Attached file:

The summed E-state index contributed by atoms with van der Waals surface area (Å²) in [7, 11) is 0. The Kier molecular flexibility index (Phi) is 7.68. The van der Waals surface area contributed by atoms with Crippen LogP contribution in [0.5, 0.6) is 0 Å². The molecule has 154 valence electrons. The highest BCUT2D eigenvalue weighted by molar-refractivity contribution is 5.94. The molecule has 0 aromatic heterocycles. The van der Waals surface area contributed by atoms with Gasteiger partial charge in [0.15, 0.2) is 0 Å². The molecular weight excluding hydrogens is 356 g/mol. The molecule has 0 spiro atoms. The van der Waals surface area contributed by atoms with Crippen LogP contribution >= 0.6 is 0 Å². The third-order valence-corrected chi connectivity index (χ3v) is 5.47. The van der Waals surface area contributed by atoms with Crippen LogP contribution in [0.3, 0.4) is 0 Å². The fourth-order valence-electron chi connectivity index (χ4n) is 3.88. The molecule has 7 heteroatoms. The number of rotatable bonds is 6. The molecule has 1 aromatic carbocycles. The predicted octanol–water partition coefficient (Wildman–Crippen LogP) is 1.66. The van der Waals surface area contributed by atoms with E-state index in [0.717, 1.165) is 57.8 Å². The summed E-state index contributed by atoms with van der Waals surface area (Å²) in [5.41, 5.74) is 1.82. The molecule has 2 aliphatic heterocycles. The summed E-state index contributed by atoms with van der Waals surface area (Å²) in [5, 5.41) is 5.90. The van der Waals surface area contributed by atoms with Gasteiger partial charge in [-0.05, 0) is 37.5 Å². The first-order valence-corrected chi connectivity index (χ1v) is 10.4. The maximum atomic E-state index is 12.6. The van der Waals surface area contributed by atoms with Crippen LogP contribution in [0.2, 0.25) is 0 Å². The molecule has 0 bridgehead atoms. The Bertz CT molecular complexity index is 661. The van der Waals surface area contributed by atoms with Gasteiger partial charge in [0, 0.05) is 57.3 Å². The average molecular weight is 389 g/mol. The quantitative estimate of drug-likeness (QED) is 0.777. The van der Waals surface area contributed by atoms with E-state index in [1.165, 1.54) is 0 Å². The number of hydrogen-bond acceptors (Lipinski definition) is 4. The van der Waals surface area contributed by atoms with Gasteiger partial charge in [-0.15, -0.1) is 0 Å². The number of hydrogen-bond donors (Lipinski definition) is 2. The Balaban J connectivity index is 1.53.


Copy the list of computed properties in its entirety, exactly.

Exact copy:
The summed E-state index contributed by atoms with van der Waals surface area (Å²) in [7, 11) is 0. The Kier molecular flexibility index (Phi) is 7.68. The van der Waals surface area contributed by atoms with Crippen LogP contribution in [0.5, 0.6) is 0 Å². The molecule has 154 valence electrons. The highest BCUT2D eigenvalue weighted by molar-refractivity contribution is 5.94. The molecule has 0 aromatic heterocycles. The van der Waals surface area contributed by atoms with Gasteiger partial charge in [0.15, 0.2) is 0 Å². The molecular weight excluding hydrogens is 356 g/mol. The molecule has 0 spiro atoms. The van der Waals surface area contributed by atoms with Crippen LogP contribution >= 0.6 is 0 Å². The third-order valence-corrected chi connectivity index (χ3v) is 5.47. The van der Waals surface area contributed by atoms with Crippen LogP contribution in [0.3, 0.4) is 0 Å². The fourth-order valence-electron chi connectivity index (χ4n) is 3.88. The molecule has 7 heteroatoms. The number of rotatable bonds is 6. The molecule has 1 aromatic carbocycles. The predicted octanol–water partition coefficient (Wildman–Crippen LogP) is 1.66. The van der Waals surface area contributed by atoms with E-state index in [0.717, 1.165) is 57.8 Å². The summed E-state index contributed by atoms with van der Waals surface area (Å²) in [5.41, 5.74) is 1.82. The molecule has 2 aliphatic heterocycles. The summed E-state index contributed by atoms with van der Waals surface area (Å²) in [5, 5.41) is 5.90. The van der Waals surface area contributed by atoms with Gasteiger partial charge in [-0.05, 0) is 37.5 Å². The first-order valence-corrected chi connectivity index (χ1v) is 10.4. The maximum atomic E-state index is 12.6. The van der Waals surface area contributed by atoms with Crippen LogP contribution in [0.2, 0.25) is 0 Å². The molecule has 0 bridgehead atoms. The Bertz CT molecular complexity index is 661. The van der Waals surface area contributed by atoms with Gasteiger partial charge in [0, 0.05) is 57.3 Å². The average molecular weight is 389 g/mol. The quantitative estimate of drug-likeness (QED) is 0.777. The van der Waals surface area contributed by atoms with E-state index in [1.165, 1.54) is 0 Å². The number of hydrogen-bond acceptors (Lipinski definition) is 4. The van der Waals surface area contributed by atoms with Gasteiger partial charge in [-0.15, -0.1) is 0 Å². The number of hydrogen-bond donors (Lipinski definition) is 2. The Balaban J connectivity index is 1.53.